A holiday to India is packed with pinch-me moments – from the chaotic streets of Delhi to the zen-like rivers of Kerala, the laid-back beach resorts of Goa to the spiritual power of Varanasi – India is a little slice of everything rolled into one. A trip here will tingle taste buds, awaken senses, widen eyes and relax minds. Here are some things to note before your stay.

On the road

Road conditions are slowly improving in India and bigger highways are the best Indian roads to drive on, but even on developed roads, expect to see cows, goats, potholes and the odd fire during a journey. Locals drive with free abandon and a fearlessness that’s shocking and, at times, terrifying. Journey times are long and mileage is often unimportant – trips aren’t counted in distance driven, but hours taken.

By your side

A good driver will be your best friend during a stay in India (and, lucky for you, we always choose the best). While they’re adept at navigating the perpetual chaos on the roads, drivers are renowned for lacking flexibility, so don’t expect to deviate from the set route – if they have a plan they like to stick to it. Rest assured though, when you’re on a tour the drivers and guides we recruit are the cream of the crop and will be able to give you all the inside information you need during your stay. The vehicles we use are also generally excellent. That’s not to say all journeys across India will be comfortable ones – the inevitable near-misses are not something you get used to no matter how many times you buckle up. Drivers and guides are paid well and while we strive to change the practice of making stops in shops, this is a habit ingrained into the country’s culture.

Begging in India is rife and for visitors who are not used to overt displays of poverty, it can be an unsettling thing to be faced with. While difficult, it’s best to ignore any requests for money as there’s no way to tell who is genuine and who is not. If you want to give back to the community, talk to your local guide who will be able to point you in the direction of local good causes, schools and clinics you can donate to.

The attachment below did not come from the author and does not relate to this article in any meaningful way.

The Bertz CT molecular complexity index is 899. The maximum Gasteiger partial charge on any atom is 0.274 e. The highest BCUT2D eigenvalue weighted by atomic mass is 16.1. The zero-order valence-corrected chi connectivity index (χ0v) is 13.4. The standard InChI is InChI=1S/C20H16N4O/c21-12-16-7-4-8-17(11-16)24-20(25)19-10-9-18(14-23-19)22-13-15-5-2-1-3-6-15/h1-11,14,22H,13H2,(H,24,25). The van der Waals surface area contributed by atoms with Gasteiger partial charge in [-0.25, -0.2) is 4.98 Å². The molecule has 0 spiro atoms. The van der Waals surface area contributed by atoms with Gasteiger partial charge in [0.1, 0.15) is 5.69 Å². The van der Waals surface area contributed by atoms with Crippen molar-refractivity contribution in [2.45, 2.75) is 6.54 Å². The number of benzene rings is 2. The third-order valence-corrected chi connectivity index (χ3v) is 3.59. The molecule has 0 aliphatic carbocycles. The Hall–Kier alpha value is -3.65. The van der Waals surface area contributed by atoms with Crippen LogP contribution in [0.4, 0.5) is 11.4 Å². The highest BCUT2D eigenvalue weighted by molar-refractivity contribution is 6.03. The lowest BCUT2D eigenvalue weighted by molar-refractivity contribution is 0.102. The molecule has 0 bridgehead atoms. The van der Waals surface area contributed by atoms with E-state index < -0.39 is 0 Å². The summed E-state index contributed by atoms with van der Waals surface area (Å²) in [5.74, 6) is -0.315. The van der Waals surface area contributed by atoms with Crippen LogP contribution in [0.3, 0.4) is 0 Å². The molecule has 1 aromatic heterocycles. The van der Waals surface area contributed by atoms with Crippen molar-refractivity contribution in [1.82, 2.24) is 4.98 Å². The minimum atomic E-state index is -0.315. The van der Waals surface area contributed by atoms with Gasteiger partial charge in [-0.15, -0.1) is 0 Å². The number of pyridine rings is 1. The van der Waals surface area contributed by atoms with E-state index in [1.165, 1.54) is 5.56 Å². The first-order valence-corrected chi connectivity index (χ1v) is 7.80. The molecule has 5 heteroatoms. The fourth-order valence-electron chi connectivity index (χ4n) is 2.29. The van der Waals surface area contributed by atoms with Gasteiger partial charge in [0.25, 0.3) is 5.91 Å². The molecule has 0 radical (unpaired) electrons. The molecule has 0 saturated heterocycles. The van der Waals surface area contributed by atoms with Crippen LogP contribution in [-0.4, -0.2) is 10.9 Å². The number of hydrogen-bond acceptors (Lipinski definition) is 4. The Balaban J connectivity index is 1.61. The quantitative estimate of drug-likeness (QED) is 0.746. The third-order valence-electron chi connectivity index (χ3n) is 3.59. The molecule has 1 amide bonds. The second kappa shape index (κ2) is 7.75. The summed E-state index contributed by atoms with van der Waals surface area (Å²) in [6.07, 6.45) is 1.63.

At the table

Indian cuisine is some of the best on the planet – it’s rich, varied and often spicy. At times, only curd and yoghurt will soothe the fire that burns on your palate following an Indian feast! Tea is always sweet and milky. Something to note is that Indians speak very little during a meal, if at all.

What to do, not to do

Unless the person you’re greeting takes the initiative, do not shake hands when saying hello. The most popular way to greet is to put hands together, nod and say ‘namaste’. Do not be surprised by the Indian way to say ‘yes’, which is often expressed by a lateral nod that closely resembles a European ‘no’.

Short skirt and shorts should be avoided when in India and both sexes should also cover shoulders, especially when visiting a place of religious worship. Covering arms and heads is sometimes required when visiting certain temples.

Tipping is not widely expected in India especially outside of bigger cities and tourist hotspots. There are exceptions however and like anywhere, if a service is good, a small monetary gesture of thanks is always welcome. Tipping is customary for porters (approx. 100 rupees), local guides (approx. 600 rupees per day), accompanying guides (approx. 800 rupees per day) and drivers (approx. 500 rupees per day).

To finish

A trip to India is an exceptional, life-altering experience. A frenzied, beautiful, culture-clashing and colourful nation – often spiritual and always exciting, it’s a place that's as fascinating as it is magnificent and one holiday to India is never enough. Head here and return home with memories and stories that’ll last a lifetime.

Contact one of our India specialists